New Runners: Here's Why You Should Run For Time, Not Distance

POPSUGAR Photography | Kathryna Hancock
POPSUGAR Photography | Kathryna Hancock

Imagine this scenario: you're brand new to working out, and your friend is a seasoned vet. You're both going to the same workout class together, but because you're new (and probably slower), you have to do this workout for an hour, while your friend only has to work out for 30 minutes. Doesn't make much sense, does it?

Unfortunately, that's typically what happens for new runners. Think about it: you give yourself a goal of three miles, and it takes you 40 minutes or more to get it done. Your runner friend might finish in 18 minutes, because they're faster and more advanced. You both are doing the same workout with the same goal — run for three miles — but you're working out for 40 minutes, and your friend is working out for less than half that time. You wouldn't approach a studio class like that, so why would you approach running in the same way?

You can look at almost any run training program, and they guide you based on mileage, not length of time of your workout. And part of that makes sense — especially if you're training for a half marathon. There's only so much you can do to prepare your joints for the impact that comes with 13.1 miles . . . and that's to do those miles ahead of time. That said, if you're not on a race-specific program, it's a reasonable idea to ditch the mileage goals and focus on your stamina, endurance, and strength via timed goals.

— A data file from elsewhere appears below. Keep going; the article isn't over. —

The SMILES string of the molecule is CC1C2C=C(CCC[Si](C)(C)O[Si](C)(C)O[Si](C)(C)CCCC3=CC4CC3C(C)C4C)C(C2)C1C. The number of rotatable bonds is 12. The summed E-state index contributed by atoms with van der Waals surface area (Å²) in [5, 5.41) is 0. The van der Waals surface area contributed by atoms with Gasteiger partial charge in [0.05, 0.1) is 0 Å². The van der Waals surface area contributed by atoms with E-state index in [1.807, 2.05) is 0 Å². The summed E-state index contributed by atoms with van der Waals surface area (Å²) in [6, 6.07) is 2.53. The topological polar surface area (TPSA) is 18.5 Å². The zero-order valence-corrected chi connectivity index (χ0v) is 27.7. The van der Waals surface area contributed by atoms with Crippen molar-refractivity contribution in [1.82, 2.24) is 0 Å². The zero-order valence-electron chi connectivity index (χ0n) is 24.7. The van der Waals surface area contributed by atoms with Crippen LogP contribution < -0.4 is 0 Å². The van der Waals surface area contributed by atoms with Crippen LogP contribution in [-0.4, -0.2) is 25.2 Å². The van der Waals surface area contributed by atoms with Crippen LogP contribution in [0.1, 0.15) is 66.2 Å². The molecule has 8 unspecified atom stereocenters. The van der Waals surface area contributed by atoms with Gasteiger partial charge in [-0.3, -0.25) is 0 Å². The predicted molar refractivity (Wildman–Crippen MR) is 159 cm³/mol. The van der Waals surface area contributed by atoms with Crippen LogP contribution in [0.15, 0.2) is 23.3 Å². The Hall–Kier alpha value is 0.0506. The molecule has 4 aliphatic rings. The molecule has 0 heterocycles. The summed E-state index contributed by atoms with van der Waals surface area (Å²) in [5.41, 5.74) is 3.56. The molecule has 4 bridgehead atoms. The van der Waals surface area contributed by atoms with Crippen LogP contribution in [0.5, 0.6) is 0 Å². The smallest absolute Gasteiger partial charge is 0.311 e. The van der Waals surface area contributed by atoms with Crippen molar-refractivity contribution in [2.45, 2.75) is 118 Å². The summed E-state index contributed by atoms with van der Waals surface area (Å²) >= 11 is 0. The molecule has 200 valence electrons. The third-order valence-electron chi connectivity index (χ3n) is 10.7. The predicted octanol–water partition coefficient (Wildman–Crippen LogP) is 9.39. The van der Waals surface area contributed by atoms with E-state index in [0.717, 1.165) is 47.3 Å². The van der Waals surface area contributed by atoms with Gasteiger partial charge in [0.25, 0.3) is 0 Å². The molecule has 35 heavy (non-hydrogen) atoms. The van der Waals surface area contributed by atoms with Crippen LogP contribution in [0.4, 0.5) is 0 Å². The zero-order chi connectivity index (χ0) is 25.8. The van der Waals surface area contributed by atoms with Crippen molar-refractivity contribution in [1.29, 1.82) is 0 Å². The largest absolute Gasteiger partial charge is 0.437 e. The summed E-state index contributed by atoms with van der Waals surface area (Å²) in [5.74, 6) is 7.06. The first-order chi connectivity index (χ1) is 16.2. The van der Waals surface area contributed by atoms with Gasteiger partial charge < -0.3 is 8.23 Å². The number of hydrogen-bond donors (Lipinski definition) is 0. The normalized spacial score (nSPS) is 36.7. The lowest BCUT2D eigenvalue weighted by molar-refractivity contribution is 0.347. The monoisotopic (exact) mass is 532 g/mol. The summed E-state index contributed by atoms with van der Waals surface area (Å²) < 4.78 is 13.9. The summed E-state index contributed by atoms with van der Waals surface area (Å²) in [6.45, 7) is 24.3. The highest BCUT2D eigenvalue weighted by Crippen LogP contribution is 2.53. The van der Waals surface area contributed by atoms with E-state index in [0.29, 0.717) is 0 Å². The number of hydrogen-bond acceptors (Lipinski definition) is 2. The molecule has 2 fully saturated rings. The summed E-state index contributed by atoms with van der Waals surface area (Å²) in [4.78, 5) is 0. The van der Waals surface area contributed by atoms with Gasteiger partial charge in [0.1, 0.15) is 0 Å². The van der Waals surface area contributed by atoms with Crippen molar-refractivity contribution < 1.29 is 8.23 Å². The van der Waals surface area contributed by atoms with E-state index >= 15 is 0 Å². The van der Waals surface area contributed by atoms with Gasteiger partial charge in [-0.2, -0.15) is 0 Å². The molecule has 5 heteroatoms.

Try setting new goals to the tune of, "I'm going to run for 15 minutes today," or "I'm going to run for an hour this weekend," versus setting lofty mileage goals that might be detrimental to your joints and leave you feeling really sore, fatigued, and resentful toward running. A run that takes you an hour — even if it's only four miles — is still a long run. You're working out intensely, sweating, and working your heart and lungs for 60 minutes. It doesn't matter if you ran four miles or 12.

Start with a plan that emphasizes minutes more than miles. Once you feel stronger and more capable of tackling longer runs, you can totally pick a running plan and train for a race with mileage goals, but you can also keep sticking to this idea of going for timed runs instead. Even advanced ultramarathoners will go out with a goal of running for three to four hours — they'll just end up logging more mileage. The point is, don't go so hard on your body, especially so early on. You don't want to burn out, or worse, injure yourself!